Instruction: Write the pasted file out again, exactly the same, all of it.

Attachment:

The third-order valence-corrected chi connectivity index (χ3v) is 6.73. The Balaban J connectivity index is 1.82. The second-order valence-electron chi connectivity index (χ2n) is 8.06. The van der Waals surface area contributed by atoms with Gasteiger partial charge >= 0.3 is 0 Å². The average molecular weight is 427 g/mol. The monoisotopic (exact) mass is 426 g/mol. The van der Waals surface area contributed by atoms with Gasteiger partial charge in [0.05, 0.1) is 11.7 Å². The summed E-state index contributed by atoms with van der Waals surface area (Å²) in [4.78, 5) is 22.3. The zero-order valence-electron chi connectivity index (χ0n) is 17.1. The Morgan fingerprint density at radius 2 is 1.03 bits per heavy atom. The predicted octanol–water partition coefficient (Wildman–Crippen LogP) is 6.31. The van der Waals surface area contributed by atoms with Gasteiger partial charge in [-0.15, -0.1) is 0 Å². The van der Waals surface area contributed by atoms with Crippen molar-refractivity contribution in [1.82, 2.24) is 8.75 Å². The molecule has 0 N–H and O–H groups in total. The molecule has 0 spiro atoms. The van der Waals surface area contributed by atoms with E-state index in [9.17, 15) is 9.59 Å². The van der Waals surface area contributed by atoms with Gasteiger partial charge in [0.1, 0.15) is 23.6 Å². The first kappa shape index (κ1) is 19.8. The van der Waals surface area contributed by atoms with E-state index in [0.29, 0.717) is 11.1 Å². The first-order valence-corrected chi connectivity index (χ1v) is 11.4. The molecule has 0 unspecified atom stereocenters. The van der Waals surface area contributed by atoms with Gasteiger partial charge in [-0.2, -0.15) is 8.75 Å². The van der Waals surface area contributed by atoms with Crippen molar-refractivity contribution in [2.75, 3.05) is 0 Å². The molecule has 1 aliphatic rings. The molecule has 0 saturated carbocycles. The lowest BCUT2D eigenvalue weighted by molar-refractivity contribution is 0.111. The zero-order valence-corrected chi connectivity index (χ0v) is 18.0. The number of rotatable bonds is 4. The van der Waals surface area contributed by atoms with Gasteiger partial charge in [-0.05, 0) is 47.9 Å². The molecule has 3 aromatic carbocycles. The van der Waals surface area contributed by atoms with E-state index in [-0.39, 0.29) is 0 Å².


The third-order valence-corrected chi connectivity index (χ3v) is 6.73. The Balaban J connectivity index is 1.82. The second-order valence-electron chi connectivity index (χ2n) is 8.06. The van der Waals surface area contributed by atoms with Gasteiger partial charge >= 0.3 is 0 Å². The average molecular weight is 427 g/mol. The monoisotopic (exact) mass is 426 g/mol. The van der Waals surface area contributed by atoms with Gasteiger partial charge in [0.05, 0.1) is 11.7 Å². The summed E-state index contributed by atoms with van der Waals surface area (Å²) in [4.78, 5) is 22.3. The zero-order valence-electron chi connectivity index (χ0n) is 17.1. The Morgan fingerprint density at radius 2 is 1.03 bits per heavy atom. The predicted octanol–water partition coefficient (Wildman–Crippen LogP) is 6.31. The van der Waals surface area contributed by atoms with Gasteiger partial charge in [-0.15, -0.1) is 0 Å². The van der Waals surface area contributed by atoms with Crippen molar-refractivity contribution in [1.82, 2.24) is 8.75 Å². The molecule has 0 N–H and O–H groups in total. The molecule has 0 spiro atoms. The van der Waals surface area contributed by atoms with E-state index in [9.17, 15) is 9.59 Å². The van der Waals surface area contributed by atoms with Gasteiger partial charge in [0.1, 0.15) is 23.6 Å². The first kappa shape index (κ1) is 19.8. The van der Waals surface area contributed by atoms with E-state index in [0.29, 0.717) is 11.1 Å². The first-order valence-corrected chi connectivity index (χ1v) is 11.4. The molecule has 0 unspecified atom stereocenters. The van der Waals surface area contributed by atoms with Gasteiger partial charge in [-0.2, -0.15) is 8.75 Å². The van der Waals surface area contributed by atoms with Crippen molar-refractivity contribution in [2.75, 3.05) is 0 Å². The molecule has 1 aliphatic rings. The molecule has 0 saturated carbocycles. The lowest BCUT2D eigenvalue weighted by molar-refractivity contribution is 0.111. The zero-order valence-corrected chi connectivity index (χ0v) is 18.0. The number of rotatable bonds is 4. The van der Waals surface area contributed by atoms with Gasteiger partial charge in [-0.05, 0) is 47.9 Å². The molecule has 3 aromatic carbocycles. The van der Waals surface area contributed by atoms with E-state index in [-0.39, 0.29) is 0 Å².